The bad news is physicists believe the universe could have its own self-destruct button. The good news is it probably won’t get pushed for billions of years.
Despite solving one of the great mysteries of modern science — shoring up the theoretical underpinnings of three of the four fundamental forces of the universe — the Higgs boson particle struck some physicists as problematic. One of them was Stephen Hawking. Hawking, who lost a $100 bet when the particle was discovered, began assembling a collection of essays called Starmus, which argued the “God Particle” may, in fact, be what destroys the universe.
In Starmus, Hawking describes how the quantum field by which the Higgs boson bestows mass upon particles makes it different than most others. Normally, these fields are vacuum states; but the Higgs field is not a true vacuum, and over time, is becoming unstable. When the Higgs field transitions to a high energy state, a process Hawking and others argue has begun, it will trigger a quantum fluctuation known as “vacuum decay.”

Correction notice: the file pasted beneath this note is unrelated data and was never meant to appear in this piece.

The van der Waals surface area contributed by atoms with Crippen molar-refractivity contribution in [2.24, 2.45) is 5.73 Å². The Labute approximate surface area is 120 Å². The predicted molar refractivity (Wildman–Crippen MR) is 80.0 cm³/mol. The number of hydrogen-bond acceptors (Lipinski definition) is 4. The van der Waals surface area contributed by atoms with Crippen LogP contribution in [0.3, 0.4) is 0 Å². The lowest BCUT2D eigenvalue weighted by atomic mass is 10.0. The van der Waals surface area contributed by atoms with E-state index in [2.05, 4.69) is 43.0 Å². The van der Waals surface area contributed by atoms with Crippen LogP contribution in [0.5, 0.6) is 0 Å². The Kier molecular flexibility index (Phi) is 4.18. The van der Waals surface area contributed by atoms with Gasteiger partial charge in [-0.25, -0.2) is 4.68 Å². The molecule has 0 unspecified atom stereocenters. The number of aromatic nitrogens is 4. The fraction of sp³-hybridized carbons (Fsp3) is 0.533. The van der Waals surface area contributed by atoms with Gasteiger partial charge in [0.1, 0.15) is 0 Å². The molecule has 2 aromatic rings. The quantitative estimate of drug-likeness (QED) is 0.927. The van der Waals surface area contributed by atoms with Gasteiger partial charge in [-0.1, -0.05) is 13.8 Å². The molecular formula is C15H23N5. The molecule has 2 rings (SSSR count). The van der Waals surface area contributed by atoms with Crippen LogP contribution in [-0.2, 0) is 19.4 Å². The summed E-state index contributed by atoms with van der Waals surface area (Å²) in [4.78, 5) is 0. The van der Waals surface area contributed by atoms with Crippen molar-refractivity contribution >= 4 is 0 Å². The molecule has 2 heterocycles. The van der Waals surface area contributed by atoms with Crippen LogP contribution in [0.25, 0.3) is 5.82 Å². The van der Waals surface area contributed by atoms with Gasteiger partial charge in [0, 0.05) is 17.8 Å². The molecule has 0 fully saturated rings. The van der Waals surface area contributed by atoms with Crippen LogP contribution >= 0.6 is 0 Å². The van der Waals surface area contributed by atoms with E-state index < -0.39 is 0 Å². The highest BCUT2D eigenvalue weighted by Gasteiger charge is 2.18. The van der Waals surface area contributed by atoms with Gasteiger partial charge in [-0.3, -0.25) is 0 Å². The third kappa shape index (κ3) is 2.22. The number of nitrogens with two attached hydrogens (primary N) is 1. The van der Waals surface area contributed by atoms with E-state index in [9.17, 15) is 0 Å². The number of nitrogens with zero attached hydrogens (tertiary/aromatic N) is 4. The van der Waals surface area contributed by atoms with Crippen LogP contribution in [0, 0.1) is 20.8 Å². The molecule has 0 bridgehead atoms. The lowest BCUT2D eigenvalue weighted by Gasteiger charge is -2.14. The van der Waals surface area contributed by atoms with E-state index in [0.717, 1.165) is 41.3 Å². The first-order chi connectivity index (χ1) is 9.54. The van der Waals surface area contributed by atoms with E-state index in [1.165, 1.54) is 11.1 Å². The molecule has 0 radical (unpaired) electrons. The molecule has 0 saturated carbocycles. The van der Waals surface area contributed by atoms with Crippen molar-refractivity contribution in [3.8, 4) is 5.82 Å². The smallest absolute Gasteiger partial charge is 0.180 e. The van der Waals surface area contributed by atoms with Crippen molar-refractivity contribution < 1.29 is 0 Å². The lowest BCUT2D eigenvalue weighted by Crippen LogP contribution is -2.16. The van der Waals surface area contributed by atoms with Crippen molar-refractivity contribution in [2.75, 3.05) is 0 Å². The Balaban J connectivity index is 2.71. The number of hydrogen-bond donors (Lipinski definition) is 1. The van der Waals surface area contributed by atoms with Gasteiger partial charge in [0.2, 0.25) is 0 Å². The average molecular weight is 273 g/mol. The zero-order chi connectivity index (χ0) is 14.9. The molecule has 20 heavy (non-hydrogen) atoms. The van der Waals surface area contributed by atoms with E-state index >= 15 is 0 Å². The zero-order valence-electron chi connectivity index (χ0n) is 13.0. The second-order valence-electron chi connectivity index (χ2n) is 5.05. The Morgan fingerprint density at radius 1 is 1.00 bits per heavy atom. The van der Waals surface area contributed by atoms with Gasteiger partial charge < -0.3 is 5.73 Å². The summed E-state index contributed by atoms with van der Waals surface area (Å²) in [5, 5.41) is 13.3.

During the “vacuum decay,” which could quite literally begin any second, a metastable high energy bubble will begin to consume everything around it at the speed of light. Eventually, this bubble will reach the Earth, but this will probably take billions of years.
Some believe this process is a cycle that may have repeated itself countless times, creating and destroying the universe over and over.
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